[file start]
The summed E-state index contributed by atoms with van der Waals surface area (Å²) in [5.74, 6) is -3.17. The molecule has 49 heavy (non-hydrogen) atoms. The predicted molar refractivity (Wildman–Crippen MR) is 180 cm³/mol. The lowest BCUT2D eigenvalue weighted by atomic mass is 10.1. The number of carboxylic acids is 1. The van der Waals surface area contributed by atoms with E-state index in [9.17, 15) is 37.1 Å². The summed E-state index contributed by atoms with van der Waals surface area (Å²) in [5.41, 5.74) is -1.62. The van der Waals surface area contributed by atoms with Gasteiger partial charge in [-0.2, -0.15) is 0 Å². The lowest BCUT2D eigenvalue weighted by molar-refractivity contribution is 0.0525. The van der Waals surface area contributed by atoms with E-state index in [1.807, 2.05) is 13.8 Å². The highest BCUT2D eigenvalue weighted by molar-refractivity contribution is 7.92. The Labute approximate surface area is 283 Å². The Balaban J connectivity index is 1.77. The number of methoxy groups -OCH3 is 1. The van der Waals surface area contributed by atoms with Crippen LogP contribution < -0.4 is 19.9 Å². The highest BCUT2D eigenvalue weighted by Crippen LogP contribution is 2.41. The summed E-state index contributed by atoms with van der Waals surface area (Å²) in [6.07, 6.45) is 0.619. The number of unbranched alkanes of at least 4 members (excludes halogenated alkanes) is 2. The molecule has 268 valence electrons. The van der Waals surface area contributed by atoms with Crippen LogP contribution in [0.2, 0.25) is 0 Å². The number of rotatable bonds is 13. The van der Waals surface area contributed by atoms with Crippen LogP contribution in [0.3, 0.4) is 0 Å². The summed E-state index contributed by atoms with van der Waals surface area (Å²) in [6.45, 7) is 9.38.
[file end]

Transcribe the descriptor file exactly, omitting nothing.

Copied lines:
The summed E-state index contributed by atoms with van der Waals surface area (Å²) in [5.74, 6) is -3.17. The molecule has 49 heavy (non-hydrogen) atoms. The predicted molar refractivity (Wildman–Crippen MR) is 180 cm³/mol. The lowest BCUT2D eigenvalue weighted by atomic mass is 10.1. The number of carboxylic acids is 1. The van der Waals surface area contributed by atoms with E-state index in [9.17, 15) is 37.1 Å². The summed E-state index contributed by atoms with van der Waals surface area (Å²) in [5.41, 5.74) is -1.62. The van der Waals surface area contributed by atoms with Gasteiger partial charge in [-0.2, -0.15) is 0 Å². The lowest BCUT2D eigenvalue weighted by molar-refractivity contribution is 0.0525. The van der Waals surface area contributed by atoms with E-state index in [1.807, 2.05) is 13.8 Å². The highest BCUT2D eigenvalue weighted by molar-refractivity contribution is 7.92. The Labute approximate surface area is 283 Å². The Balaban J connectivity index is 1.77. The number of methoxy groups -OCH3 is 1. The van der Waals surface area contributed by atoms with Crippen LogP contribution < -0.4 is 19.9 Å². The highest BCUT2D eigenvalue weighted by Crippen LogP contribution is 2.41. The summed E-state index contributed by atoms with van der Waals surface area (Å²) in [6.07, 6.45) is 0.619. The number of unbranched alkanes of at least 4 members (excludes halogenated alkanes) is 2. The molecule has 268 valence electrons. The van der Waals surface area contributed by atoms with Crippen LogP contribution in [0.2, 0.25) is 0 Å². The number of rotatable bonds is 13. The van der Waals surface area contributed by atoms with Crippen LogP contribution in [0.3, 0.4) is 0 Å². The summed E-state index contributed by atoms with van der Waals surface area (Å²) in [6.45, 7) is 9.38.